Stephen Dunn's Homepage

Today (4/7/15) I wrote a simple program that takes an input set of numbers or generates them randomly if none are provided, and then attempts hill-climbing toward a "better" set of magic square numbers, with the goal of finding a solution. Although in its current implementation it will get stuck in local minima, it was written in an hour and purely for fun. It is enjoyable to plug random numbers into the bestGrid array and watch the behaviour of the algorithm as it iteratively attempts to improve the distance to goal. So far, I haven't coaxed it into finding any real solutions.


This is not a magic square


MagicSquare.java



Magic Squares are an interesting subject I was reminded of today when Scientific American published an article. I first became familiar with them through Martin Garnder's books, which I enjoyed reading as a child. The puzzle is, in short, to find natural numbers that can be placed in a square grid such that the sum of any row, column, and diagonal are equal. The classic simple solution for a 3x3 square is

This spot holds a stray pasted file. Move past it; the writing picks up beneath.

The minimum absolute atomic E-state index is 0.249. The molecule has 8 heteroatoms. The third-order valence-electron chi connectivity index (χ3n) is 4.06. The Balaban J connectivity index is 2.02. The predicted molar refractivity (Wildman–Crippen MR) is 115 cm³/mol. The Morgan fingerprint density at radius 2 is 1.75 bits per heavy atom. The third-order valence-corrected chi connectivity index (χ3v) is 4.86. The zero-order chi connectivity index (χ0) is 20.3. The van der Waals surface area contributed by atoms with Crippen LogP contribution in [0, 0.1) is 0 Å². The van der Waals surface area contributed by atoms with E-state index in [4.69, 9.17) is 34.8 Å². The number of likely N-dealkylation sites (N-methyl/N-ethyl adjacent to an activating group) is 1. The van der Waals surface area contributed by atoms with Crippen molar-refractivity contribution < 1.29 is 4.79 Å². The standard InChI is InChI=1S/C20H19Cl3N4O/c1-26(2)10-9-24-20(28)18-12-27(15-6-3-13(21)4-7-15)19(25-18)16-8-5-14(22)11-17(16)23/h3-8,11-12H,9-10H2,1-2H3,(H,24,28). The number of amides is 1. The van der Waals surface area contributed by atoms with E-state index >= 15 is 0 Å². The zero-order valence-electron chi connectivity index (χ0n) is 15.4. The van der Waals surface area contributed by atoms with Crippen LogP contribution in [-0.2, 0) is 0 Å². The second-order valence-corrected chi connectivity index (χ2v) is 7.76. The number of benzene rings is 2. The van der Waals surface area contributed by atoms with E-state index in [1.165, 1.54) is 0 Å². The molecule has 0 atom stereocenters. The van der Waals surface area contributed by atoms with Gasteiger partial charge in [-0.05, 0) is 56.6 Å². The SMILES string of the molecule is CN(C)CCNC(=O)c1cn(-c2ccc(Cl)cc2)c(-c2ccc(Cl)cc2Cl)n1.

6 7 2
1 5 9
8 3 4

whose magic number is 15 and for which a parametric equation exists. It is as follows:

a+b     a-(b+c)    a+c
a-(b-c)     a     a+(b-c)
a-c     a+(b+c)    a-b

To generate the above square, let a = 5, b = 1, and c = -3. A website filled with information about current progress on the subject can be found here. It is difficult to find solutions for these squares if we restrict the values of a, b, and c to also be squares. In fact, nobody has ever found a solution for a 3x3 square of squares, although solutions of larger sizes have been identified. Ajai Choudhry found a 3x3 square of squares with 7 correct sums:

 7656²   14543²  16764²
18127²  14916²   264²
 12804²  10824²  16433²

This problem also shares connections with other research fields and at least one famous problem. For example, it can be shown by studying the diagonal from top-left to bottom-right that the following must hold:



If we let



then we can readily observe a permutation of a familiar formula:



And by Wiles' proof of Fermat's Last Theorem, Noam Elkies showed that for n greater than 2 this is impossible. This helps explain why all 3x3 solutions contain perfect squares. More interestingly, it reveals a deep relationship between magic squares and elliptic curves. Unfortunately, this about exhausts my knowledge of cutting-edge magic square research. If you are interested in the subject, take a look at the comprehensive site linked above.